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Providing Patients as a Service

Best Practices Awards 2011: Judges’ Prize
Winner: CliniWorks
Project: AccelFind

August 2, 2011 | Cambridge, Mass.-based CliniWorks’ new software-as-a-service platform, AccelFind, allows real time clinical data mining and patient screening from medical records to streamline planning and recruitment of clinical trials. It is fully HIPAA compliant, protects patient privacy, and is capable of incorporating data of any source, format, structure and content. The platform’s promise caught the judges’ attention and earned it the 2011 Bio•IT World Best Practices Judges’ Prize.

AccelFind is a specialized natural-language processing platform with a vast conceptual terminology database, as well as syntax and context analytics. “Our search engine could be compared to Google, but Google is looking for keywords… while in our case, what we’re looking for is relationship between words,” explains Nitzan Sneh, CEO.

Sponsors access the system to plan a recruiting strategy for a clinical trial. The platform converts existing medical records from any number of institutions (from databases, transcriptions, or scanned copies) and other notations (from doctors’ notes, nurses’ notes, or lab reports) into a unified and universally usable form using language rather than the structure of databases to decipher the meaning of medical data and place it accordingly. AccelFind then searches and analyzes the unified data against any set of inclusion/exclusion criteria, intelligently sifting through free text entries and accounting for context.

The system is “very sensitive to the meaning of vocabulary,” says Sneh. For example, AccelFind can distinguish effectively between the statements “patient has heart disease”, “patient expressed concern about heart disease”, or “patient has family history of heart disease”. Researchers can screen millions of patients against a complex set of inclusion and exclusion criteria with instantaneous feedback.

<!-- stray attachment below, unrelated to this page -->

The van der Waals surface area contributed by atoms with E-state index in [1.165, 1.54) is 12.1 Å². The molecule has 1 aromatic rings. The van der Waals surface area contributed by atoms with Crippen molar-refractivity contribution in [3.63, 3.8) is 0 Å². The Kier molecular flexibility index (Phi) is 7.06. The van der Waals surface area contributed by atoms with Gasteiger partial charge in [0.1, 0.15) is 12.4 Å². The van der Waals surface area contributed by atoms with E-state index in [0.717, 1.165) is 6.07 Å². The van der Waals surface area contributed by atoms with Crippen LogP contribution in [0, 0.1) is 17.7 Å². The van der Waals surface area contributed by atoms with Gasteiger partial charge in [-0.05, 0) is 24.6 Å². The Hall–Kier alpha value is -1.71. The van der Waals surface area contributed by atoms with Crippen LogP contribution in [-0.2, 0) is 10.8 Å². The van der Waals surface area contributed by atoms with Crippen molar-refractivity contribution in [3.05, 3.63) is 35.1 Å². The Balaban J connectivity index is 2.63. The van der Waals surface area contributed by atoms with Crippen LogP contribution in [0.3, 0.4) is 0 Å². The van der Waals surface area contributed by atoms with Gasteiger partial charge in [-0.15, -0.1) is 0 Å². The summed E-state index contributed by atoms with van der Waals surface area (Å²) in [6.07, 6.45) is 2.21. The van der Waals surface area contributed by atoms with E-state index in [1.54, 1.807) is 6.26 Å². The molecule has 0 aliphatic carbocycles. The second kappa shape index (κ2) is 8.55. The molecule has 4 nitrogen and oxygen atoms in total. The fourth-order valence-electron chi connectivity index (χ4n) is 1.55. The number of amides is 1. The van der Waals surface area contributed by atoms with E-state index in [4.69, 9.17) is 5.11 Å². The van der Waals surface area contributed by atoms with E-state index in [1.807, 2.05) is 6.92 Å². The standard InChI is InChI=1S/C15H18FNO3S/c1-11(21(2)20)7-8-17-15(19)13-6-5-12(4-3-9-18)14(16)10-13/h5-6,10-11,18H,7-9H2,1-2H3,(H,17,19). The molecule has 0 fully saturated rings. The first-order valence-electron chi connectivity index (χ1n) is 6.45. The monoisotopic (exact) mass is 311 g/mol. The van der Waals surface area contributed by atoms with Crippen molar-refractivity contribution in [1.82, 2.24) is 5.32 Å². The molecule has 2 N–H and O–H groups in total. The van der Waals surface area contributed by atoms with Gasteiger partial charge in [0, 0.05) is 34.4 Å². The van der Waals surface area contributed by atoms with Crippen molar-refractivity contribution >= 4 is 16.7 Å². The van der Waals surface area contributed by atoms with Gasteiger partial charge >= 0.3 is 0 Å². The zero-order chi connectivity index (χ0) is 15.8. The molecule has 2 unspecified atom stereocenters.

For example, Sneh says, “the system can screen the medical records of the entire population looking for a hemoglobin level between 7 and 9. Only 30% of the time is the result found in the lab results section, the rest of the time it’s everywhere—comments made by the physician, lab summaries, etc.”

AccelFind has put great emphasis on patient privacy, removing all data from HIPAA identification fields, not just patient name, date of birth and address from the structured fields of a medical record but also from any mention or reference that might be buried in any other part of a document. A site or sponsor can used AccelFind to scan the patient population before getting IRB approval, Sneh says, because the data is completely anonymous. “Users can freely search for anything they need because they won’t be exposed to any patient identifiers, so they can go and search before they go to the IRB. They only need IRB approval for those 30 [or so appropriate patients] that the system identified.”

Faster Feasibility Studies

This saves time and money, Sneh says. High quality, iterative feasibility studies can be done in a few days or even a few hours, rather than weeks or months. Recruiting can be compressed by 3-6 months, not only by shortening the front-end exploratory part but also by being able to target only the most promising sites with known and quantified availability of suitable candidates. The acceleration at each phase can accrue to a significant reduction in time to market, or faster decision to eliminate a drug candidate from the pipeline, leading to reduced clinical development costs (approximately $50,000 per day). For successful drug candidates the ROI is even higher: earlier revenue and longer patent protection (value can be in the vicinity of $1,000,000 per day).

The last year has been marked by rapid growth for CliniWorks. In December 2010, AccelFind successfully concluded a 140-study pilot of sponsored phase II or phase III studies. Sneh lists current customers including pharma companies like Novartis (in rare diseases), Merck (in oncology), CROs like Parexel, and hospitals including a health information exchange of 11 hospitals in Texas using the program for internal quality and safety studies.

With 10 employees in Cambridge and eight at a wholly-owned subsidiary in Tel Aviv, Israel, CliniWorks is small, but Sneh expects to hire five to six new staff by year end. He says that winning the Best Practices award was a very personal triumph for the team. “Many [employees] consider this prize as recognition for their own contribution. They are very proud.”   

This article also appeared in the 2011 July-August issue of Bio-IT World.

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